Bug off: Rating effectiveness & smell of 10 insect repellents
Has news of a brutal West Nile season scared the living DEET out of you? Have you been walking around in a mosquito net? (Please send pictures.) Then may we suggest investing in some bug repellent?
No, it’s not how we’d like to smell either (although some claim to be odorless or even smell good), but if you’re going to be in buggy areas anytime soon, it couldn’t hurt to spray yourself down. And no, this being 2012, you don’t have to buy DEET repellents if you don’t want to.
There are a number of active ingredients in various insect repellents that promise to keep bugs away. Some of the more popular, listed by the Environment Protection Agency, include:
DEET: This is the active ingredient found in many insect repellents. It repels biting pests, such as mosquitoes and ticks. Formulations registered for direct application to human skin contain 4% to 100% DEET.
Picaridin: This is a colorless, nearly odorless liquid active ingredient, which repels against biting flies, mosquitoes, chiggers and ticks. Products contain a range of 5% to 20% of picaridin.
(These are derived from such natural materials as animals, plants, bacteria and certain minerals.)
Oil of lemon eucalyptus: This is found naturally in eucalyptus leaves and twigs. Products contain a range of 30% to 40 %of the active ingredient.
Oil of citronella: This comes from dried, cultivated grasses and has a distinctive odor that masks the CO2 or lactic acid on our bodies that mosquitoes and other pests find attractive. However, oil of citronella is included on the list of chemicals that may not require EPA registration in some cases. Unless a product containing citronella is EPA-registered, it has not been subject to EPA review and EPA cannot corroborate its safety and effectiveness. These products are commonly sold as candles, and skin-applied products only offer some protection in certain circumstances. Most skin-applied products contain about 5%. citronella.
Before you use any insect repellent, particularly DEET products, be sure to read the instructions and use as directed. If you do choose DEET repellents, click here for the EPA’s guidelines and here for bug spray poisoning information from the U.S. National Library of Medicine.
Now the question: Which repellent works best? We scoured the Internet for a number of repellents and checked out the reviews so you don’t have to. While no products received A’s across the board from online reviews, some definitely stood out as fan favorites.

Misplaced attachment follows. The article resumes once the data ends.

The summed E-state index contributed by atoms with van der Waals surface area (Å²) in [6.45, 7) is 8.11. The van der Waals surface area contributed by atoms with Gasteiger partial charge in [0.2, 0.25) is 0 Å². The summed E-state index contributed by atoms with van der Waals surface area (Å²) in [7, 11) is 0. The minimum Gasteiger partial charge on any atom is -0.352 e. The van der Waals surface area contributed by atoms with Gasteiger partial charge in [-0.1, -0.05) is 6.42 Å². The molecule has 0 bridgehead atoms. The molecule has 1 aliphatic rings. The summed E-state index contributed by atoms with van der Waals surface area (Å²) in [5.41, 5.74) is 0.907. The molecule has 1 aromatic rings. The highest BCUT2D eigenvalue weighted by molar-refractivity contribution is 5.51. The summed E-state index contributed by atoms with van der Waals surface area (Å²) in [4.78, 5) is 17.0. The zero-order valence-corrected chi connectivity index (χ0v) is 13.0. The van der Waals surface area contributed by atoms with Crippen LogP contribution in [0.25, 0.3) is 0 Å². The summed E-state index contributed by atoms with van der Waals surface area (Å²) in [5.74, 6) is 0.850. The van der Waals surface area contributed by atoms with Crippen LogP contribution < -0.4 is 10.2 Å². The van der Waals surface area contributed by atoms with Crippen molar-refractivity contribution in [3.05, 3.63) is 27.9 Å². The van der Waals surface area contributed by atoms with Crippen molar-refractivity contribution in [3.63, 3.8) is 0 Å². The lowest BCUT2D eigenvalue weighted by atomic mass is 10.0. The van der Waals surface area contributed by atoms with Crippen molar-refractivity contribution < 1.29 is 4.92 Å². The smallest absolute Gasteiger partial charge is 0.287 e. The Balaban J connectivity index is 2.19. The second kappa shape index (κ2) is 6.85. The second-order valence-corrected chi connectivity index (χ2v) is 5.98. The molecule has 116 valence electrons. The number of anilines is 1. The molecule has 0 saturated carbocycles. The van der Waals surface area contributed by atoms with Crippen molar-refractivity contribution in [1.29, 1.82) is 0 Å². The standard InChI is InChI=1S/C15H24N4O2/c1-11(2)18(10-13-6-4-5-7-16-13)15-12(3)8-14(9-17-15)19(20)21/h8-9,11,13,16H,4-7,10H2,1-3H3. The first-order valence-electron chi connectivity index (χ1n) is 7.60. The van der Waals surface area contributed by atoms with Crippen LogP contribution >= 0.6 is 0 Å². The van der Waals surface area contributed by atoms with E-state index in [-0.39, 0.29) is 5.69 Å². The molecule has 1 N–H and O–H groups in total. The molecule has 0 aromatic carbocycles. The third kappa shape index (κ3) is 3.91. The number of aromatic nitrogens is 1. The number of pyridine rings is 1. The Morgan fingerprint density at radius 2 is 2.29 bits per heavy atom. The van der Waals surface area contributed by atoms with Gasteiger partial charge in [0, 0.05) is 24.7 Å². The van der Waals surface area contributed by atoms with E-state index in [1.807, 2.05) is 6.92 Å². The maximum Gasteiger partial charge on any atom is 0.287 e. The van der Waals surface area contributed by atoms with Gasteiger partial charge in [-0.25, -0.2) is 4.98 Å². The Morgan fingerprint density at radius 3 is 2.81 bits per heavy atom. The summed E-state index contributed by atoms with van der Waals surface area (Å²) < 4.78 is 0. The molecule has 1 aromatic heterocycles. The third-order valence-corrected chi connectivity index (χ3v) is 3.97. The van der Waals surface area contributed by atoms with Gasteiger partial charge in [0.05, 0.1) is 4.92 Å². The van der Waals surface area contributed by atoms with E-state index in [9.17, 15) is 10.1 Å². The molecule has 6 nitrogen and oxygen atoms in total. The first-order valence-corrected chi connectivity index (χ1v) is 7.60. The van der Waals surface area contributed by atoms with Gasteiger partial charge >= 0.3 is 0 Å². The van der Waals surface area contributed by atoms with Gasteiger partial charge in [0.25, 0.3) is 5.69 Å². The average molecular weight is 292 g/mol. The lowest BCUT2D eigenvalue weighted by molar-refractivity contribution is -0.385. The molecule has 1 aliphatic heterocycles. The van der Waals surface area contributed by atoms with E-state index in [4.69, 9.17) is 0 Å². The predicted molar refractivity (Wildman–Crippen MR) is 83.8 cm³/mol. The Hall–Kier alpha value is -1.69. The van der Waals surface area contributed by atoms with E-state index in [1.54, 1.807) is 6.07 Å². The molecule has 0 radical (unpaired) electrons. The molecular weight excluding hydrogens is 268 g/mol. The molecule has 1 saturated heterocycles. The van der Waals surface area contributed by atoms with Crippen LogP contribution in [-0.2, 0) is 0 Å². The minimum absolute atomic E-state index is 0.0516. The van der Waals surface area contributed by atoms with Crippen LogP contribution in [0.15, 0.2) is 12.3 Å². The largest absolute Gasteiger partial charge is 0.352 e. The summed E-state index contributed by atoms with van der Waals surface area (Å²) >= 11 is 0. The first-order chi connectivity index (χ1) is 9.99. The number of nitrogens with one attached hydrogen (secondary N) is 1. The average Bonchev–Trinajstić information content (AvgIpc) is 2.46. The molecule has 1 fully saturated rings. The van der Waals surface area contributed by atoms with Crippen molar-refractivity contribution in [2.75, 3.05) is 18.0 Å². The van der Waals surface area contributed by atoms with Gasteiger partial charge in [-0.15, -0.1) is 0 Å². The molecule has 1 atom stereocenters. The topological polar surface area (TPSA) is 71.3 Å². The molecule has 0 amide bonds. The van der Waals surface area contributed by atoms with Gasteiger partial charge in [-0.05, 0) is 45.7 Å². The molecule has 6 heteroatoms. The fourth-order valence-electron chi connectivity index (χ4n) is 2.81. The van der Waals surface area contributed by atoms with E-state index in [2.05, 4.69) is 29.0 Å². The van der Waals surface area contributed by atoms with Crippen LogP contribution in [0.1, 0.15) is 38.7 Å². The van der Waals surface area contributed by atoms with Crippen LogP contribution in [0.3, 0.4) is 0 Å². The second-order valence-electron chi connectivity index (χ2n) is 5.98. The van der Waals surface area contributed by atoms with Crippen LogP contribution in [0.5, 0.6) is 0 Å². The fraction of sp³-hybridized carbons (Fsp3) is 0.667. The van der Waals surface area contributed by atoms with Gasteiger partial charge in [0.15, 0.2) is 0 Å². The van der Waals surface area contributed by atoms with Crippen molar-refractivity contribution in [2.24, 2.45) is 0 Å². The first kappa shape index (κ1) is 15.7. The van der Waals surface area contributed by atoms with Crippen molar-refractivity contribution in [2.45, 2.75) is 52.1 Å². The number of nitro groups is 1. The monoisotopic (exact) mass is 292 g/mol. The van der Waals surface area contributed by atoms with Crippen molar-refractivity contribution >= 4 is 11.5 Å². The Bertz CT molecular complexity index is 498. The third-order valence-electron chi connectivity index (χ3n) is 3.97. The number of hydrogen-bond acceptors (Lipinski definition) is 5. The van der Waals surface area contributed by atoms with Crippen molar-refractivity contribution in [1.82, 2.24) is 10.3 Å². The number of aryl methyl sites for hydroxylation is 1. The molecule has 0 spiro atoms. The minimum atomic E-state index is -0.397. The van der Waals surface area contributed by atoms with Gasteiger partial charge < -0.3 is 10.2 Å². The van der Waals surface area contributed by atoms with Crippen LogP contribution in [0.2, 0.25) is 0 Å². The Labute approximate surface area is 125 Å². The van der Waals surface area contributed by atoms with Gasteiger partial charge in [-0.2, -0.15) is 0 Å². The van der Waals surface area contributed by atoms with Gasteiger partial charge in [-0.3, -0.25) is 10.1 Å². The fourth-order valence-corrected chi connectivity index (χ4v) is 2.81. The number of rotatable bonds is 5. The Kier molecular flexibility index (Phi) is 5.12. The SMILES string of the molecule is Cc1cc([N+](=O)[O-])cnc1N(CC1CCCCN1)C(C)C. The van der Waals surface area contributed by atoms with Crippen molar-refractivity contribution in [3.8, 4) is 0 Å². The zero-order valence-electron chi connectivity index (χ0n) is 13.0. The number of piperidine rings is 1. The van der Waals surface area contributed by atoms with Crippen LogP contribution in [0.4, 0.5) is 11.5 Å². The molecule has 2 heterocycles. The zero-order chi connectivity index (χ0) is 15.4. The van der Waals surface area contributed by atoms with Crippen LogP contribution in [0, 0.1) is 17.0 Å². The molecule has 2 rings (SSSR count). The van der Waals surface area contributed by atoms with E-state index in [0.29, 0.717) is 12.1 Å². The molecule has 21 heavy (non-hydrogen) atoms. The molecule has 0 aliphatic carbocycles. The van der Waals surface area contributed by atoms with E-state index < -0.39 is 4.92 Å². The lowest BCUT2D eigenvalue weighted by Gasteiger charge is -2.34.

The active ingredient is derived from the leaves of the Eucalyptus citriodora tree. This spray is designed to repel mosquitoes for up to six hours.
Reviews: Repel received some rave reviews by users. Most found the smell to be pleasant: “Although 30% DEET was more powerful as a repellent when we were walking directly next to the swamps, the Repel Lemon Eucalyptus product was plenty effective and so much more pleasant when we were in more usual mosquito (and sand flea) territory back at our base camp,” said one reviewer. The only potential downside: Many had to reapply after a few hours; one had to do so after one hour. ConsumerSearch rated this product as the best natural insect repellent in its review.
EcoSmart Insect Repellent
The all-natural formula is made from organic plant oils and repels mosquitoes, ticks, gnats and other pests for hours. The active ingredients are 0.5% rosemary oil; 0.5% cinnamon leaf oil; 0.5% lemongrass oil; 1.0% geraniol; and 97.5% isopropyl alcohol, isopropyl myristate and wintergreen oil.
Reviews: This repellent received mixed reviews online. Some thought it was the greatest thing since sliced bread, while others were bitten within seconds of applying the spray. One reviewer found that the smell attracted bees and questioned: “Would you rather be eaten by mosquitoes or would you rather be engulfed by a swarm of bees?”
Burt’s Bees Herbal Insect Repellent
The natural blend of rosemary, lemongrass, citronella oil and other essential oils “form a scented force field between you and those biting and stinging party crashers,” according to the company’s website. It promises to ward off bugs with a refreshing herbal scent.